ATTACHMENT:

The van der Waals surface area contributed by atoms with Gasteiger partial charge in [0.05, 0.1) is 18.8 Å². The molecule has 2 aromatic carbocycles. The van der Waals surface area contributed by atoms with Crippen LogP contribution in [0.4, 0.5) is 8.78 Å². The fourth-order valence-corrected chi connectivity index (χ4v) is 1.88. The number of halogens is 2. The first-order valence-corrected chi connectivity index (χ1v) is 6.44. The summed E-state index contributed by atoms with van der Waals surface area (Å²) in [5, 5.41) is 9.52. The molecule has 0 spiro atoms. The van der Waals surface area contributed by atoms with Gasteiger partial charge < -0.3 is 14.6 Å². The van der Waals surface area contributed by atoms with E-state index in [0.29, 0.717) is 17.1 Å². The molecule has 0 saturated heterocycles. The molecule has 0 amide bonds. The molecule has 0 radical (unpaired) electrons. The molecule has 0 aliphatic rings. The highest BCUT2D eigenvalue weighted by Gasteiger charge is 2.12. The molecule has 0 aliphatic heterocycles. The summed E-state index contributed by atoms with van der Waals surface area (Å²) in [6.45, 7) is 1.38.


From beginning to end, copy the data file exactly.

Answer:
The van der Waals surface area contributed by atoms with Gasteiger partial charge in [0.05, 0.1) is 18.8 Å². The molecule has 2 aromatic carbocycles. The van der Waals surface area contributed by atoms with Crippen LogP contribution in [0.4, 0.5) is 8.78 Å². The fourth-order valence-corrected chi connectivity index (χ4v) is 1.88. The number of halogens is 2. The first-order valence-corrected chi connectivity index (χ1v) is 6.44. The summed E-state index contributed by atoms with van der Waals surface area (Å²) in [5, 5.41) is 9.52. The molecule has 0 spiro atoms. The van der Waals surface area contributed by atoms with Gasteiger partial charge < -0.3 is 14.6 Å². The van der Waals surface area contributed by atoms with E-state index in [0.29, 0.717) is 17.1 Å². The molecule has 0 saturated heterocycles. The molecule has 0 amide bonds. The molecule has 0 radical (unpaired) electrons. The molecule has 0 aliphatic rings. The highest BCUT2D eigenvalue weighted by Gasteiger charge is 2.12. The molecule has 0 aliphatic heterocycles. The summed E-state index contributed by atoms with van der Waals surface area (Å²) in [6.45, 7) is 1.38.